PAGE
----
The question I get asked most when I tell people I play the ukulele is, “Why?”. I can only say that it never seemed like a strange choice to me. It is interesting to wonder why piano players and violinists don’t get asked the same question.

This page is about some of my favourite instruments. It is sad that they don’t get as much of a public airing as they should these days, because they have their own distinctive and unusual sounds, but they can all be found in my house, and in the dusty corners of the internet. If they are weighted towards the old and archaic, I hold my hands up, it has been said I was born an old man. I’ll be adding more of my instruments to this section as time allows…


When I was 15, I went a Ukulele Society meeting, and saw an old gentleman called Jim Thorogood playing Autumn Leaves on one of these and the sound was as eerie as it was bizarre. The next time I heard one was on a Temperance Seven record, and then on a Tom Waits track. I finally tracked one down from a wonderful musical instrument shop, Pamelas Music.


The phonofiddle is a one-string version of a Strohviol, which is a type of violin named after it's German designer, Johannes Stroh. They work in the same way that old gramophones work - using an amplifying horn - but instead of being attached to the needle on the record, the horn is attached to the bridge of the instrument. They became popular in gramophone recording studios in the early part of the 20th century because they were much louder than ordinary violins (things recorded best when they were LOUD). Unfortunately the tone wasn't thought to be as mellow as a violin with a wooden body, and with advances in recording techniques, they fell out of use.


There have been all sorts of Stroh instruments - guitars, cellos, and even double basses - and in Romania, they have their own horn-violins which are still popularly used in folk music. The one-string Stroh phonofiddle is more of a parlour instrument, and obviously has some limitations, but one-stringed instruments are really fun to play. Their limitations are their strength.


No-one really knows what this instrument is called - Jew's Harp, Jaw Harp, Juice Harp, Mouth Harp - but it is said to be the oldest musical instrument in the world. Confusingly, it almost certainly has nothing to do with Jewish people. Lots of countries have their own instruments similar to the Jew's Harp, made of materials from metal to bamboo.

As a kid I'd always see them hanging up in music shops on dusty cardboard signs, looking like something you might use to open a bottle of beer. Actually you rest it on your teeth and twang the wire while changing the shape of your mouth to alter the sound. As you twang, you can hear harmonic overtones, created by the shape inside your mouth. Once you get good, you can change these tones to create simple melodies, over the drone of the twang. To really get going on it, you need to use your breath with it, breathing in or out as you twang to increase the volume and change the texture of the note.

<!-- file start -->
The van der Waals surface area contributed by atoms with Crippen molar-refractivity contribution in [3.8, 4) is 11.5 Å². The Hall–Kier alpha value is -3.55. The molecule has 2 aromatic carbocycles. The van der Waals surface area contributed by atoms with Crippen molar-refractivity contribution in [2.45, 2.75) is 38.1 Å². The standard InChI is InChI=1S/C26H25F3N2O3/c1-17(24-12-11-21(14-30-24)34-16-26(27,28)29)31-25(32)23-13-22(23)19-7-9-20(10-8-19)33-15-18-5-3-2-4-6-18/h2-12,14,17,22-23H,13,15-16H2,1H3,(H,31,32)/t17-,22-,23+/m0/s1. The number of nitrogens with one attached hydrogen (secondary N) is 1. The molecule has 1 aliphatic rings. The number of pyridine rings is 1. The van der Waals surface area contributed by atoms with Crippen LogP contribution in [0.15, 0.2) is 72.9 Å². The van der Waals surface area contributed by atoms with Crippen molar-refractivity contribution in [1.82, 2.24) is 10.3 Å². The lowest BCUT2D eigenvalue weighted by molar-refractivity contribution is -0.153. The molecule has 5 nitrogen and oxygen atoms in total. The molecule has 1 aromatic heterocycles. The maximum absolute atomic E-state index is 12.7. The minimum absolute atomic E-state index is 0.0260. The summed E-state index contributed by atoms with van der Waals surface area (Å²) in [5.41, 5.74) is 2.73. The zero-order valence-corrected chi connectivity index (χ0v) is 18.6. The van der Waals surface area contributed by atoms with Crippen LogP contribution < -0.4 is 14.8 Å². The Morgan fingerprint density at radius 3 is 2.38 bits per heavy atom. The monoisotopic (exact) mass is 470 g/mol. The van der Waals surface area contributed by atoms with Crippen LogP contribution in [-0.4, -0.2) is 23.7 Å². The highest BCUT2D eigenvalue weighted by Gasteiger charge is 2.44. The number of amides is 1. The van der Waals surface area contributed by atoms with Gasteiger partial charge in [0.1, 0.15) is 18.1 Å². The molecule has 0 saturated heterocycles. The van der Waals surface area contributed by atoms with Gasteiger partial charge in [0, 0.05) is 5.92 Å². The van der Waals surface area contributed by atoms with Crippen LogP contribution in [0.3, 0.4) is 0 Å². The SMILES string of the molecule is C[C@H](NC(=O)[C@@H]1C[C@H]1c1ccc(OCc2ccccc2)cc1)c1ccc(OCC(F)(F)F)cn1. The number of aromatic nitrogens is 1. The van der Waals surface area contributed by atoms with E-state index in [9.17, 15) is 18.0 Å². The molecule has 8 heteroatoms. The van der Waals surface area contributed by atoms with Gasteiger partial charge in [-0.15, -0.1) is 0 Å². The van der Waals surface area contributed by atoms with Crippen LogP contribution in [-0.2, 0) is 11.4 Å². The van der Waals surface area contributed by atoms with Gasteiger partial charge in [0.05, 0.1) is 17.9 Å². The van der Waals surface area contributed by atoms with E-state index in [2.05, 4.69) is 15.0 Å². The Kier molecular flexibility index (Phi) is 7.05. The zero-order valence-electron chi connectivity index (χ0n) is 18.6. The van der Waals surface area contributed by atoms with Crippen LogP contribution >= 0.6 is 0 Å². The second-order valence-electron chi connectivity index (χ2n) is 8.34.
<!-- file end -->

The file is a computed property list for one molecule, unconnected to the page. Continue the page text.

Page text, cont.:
In Rajastan, India, they have a Jew's Harp-type instrument called a Morchang, which this guy plays like a demon:



Probably the least attractive instrument in my selection - the player is made to look like a cheery Hannibal Lector - it is also one of the weirdest. The sound is very like a recorder, but with a much more song-like edge, because you can slide the notes all over the place, more like a Swannee Whistle. I hardly ever see these in the UK, but for some reason they are very popular in Germany and Holland, where they sell cheap plastic ones in nearly every music shop. Here's me playing the James Bond Theme as it was (probably) originally conceived:


You play it by blowing into the flute through your nose, and changing the shape of your mouth to alter the notes. It's a bit like blowing into the mouth of a bottle, with your mouth acting as the body. My wooden one was given to me, you can watch a clip of the guy who made it HERE. It's very easy to sound like one of the Clangers. For more info about the noseflute, you can visit


Kazoo legend has it that the modern kazoo was invented in about 1850 by the fantastically named Alabama Vest, an African American from Georgia, and manufactured by a German clockmaker. It is a part of the Membranophone family - of which drums make up the bulk - because it produces sound by way of a vibrating membrane. They are basically an adaptation of a comb and paper, a lovely DIY instrument, which is just that, a comb with paper wrapped around it so that as you sing onto it, the paper vibrates, giving it that distinctive buzz.